medwireNews: Switching to fast-acting insulin aspart significantly improves glycemic control and time in glucose target range (TIR) in people with type 1 diabetes using continuous glucose monitoring (CGM), data from the real-world GoBolus study show.
Switching to faster aspart also significantly reduces time in hyperglycemia without affecting time in hypoglycemia, report Thomas Danne (Hannover Medical School, Germany) and co-authors in Diabetes Technology & Therapeutics.
The GoBolus study included 243 people (mean age 49.9 years, 55.6% men) with type 1 diabetes (mean duration 18.8 years) who were initiating faster aspart as part of their usual clinical practice. Reasons for switching to faster aspart included an aim to improve the person’s blood glucose profile, insufficient glycated hemoglobin (HbA1c) adjustment on the patient’s current regimen, and improved time flexibility in bolus administration.
Among the 155 participants who completed the 24-week study, mean HbA1c fell by a significant 0.2% (−2.1 mmol/mol), from 8.1% (64.8 mmol/mol) at baseline to 7.9% (62.8 mmol/mol) at week 24, with no mean change in insulin dose or basal/bolus insulin ratio.
There were also significant improvements in mean postprandial glucose (PPG) and mean fasting preprandial glucose, each reduced by 0.8 mmol/L (15.1 and 13.8 mg/dL, respectively), as well as mean interstitial glucose (–0.3 mmol/L, –5.4 mg/dL) and mean amplitude of glycemic excursions (–7.5 units).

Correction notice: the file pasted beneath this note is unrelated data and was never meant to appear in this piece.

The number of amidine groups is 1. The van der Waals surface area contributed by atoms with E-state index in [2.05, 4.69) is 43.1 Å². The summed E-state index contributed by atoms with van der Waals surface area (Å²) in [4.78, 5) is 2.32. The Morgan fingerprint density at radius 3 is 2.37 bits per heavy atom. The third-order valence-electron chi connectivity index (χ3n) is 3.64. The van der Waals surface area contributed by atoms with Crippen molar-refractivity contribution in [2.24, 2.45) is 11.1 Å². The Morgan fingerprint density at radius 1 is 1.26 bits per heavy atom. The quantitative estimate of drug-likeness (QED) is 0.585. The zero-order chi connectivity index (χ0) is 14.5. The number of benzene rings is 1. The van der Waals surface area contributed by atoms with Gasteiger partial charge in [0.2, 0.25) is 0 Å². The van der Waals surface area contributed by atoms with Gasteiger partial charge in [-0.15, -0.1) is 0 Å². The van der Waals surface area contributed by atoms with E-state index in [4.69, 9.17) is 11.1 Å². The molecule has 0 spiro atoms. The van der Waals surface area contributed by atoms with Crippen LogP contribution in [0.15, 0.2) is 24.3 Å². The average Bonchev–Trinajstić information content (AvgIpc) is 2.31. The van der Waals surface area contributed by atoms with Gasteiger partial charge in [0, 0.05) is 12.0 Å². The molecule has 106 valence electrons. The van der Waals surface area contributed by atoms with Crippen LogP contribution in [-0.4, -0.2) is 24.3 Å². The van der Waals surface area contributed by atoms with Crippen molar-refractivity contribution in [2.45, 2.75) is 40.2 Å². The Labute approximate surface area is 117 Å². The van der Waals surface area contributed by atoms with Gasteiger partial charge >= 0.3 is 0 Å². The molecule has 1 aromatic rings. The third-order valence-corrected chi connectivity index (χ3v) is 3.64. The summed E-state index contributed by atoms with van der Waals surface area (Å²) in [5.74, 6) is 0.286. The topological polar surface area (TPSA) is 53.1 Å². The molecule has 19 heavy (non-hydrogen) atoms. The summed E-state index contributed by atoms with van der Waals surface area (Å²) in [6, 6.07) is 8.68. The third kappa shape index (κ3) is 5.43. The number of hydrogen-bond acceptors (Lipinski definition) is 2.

There were 92 participants with sufficient data for the researchers to evaluate TIR, defined as 3.9–10.0 mmol/L (70–180 mg/dL).
They found that this measure increased significantly from a mean of 46.9% at baseline to 50.1% at week 24, corresponding to an increase of 46.1 minutes/day.
In addition, mean time spent in hyperglycemia above 10.0 mmol/L (>180 mg/dL) decreased significantly from 49.1% to 46.1%, while mean time spent above 13.9 mmol/L (>250 mg/dL) fell from 20.4% to 17.9%, corresponding to a significant 43.5 and 35.6 fewer minutes spent in these ranges per day, respectively.
By contrast, there were no significant differences between baseline and week 24 in the mean overall number of hypoglycemic episodes or the time spent in hypoglycemia.
Danne and team also note that the Diabetes Treatment Satisfaction Questionnaire score improved by 1.7 points during the course of the study and the Treatment Related Impact Measure for Diabetes improved by 5.8 points, each indicating improved quality of life.
The researchers conclude that the GoBolus study confirms “findings from the regulatory ‘onset’ trials of improved PPG control with faster aspart leading to statistically significant improvements in HbA1c and demonstrated improvements in TIR at 24 weeks without increasing time spent in hypoglycemia.”
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